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Malaysia

TOTAL POPULATION

30.2 million YEAR 2014

CO2 EMISSIONS

240,800 kt COUNTRY, YEAR 2014

14,272,100 kt East Asia and Pacific, YEAR 2014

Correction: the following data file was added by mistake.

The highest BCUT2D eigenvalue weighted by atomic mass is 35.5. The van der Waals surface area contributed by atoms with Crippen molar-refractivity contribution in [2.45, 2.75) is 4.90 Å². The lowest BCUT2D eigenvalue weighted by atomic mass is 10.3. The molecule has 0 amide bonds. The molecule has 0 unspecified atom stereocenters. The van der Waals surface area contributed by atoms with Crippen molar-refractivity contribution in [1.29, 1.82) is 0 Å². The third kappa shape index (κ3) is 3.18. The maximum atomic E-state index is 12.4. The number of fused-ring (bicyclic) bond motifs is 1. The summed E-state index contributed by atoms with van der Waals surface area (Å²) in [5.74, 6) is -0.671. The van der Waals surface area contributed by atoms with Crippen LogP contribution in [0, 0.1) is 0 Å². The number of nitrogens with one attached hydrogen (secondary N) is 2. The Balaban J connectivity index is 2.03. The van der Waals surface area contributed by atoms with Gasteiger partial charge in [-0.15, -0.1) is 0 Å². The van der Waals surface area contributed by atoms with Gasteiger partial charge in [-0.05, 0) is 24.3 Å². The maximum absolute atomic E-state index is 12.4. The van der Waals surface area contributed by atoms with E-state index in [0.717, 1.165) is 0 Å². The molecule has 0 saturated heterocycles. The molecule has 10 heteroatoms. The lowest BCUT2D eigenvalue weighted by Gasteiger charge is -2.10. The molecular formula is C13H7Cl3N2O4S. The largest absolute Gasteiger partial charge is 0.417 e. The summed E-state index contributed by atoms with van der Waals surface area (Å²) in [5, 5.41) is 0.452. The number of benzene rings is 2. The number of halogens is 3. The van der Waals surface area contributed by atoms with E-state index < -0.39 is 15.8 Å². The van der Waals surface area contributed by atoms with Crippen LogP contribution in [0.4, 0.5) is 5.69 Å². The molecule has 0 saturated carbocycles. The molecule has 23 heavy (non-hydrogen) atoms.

"Reduce greenhouse gas emissions intensity of GDP by 45% by 2030, relative to 2005."

PARIS AGREEMENT TARGET

Created by potrace 1.10, written by Peter Selinger 2001-2011

MALAYSIA | ALL PROJECTS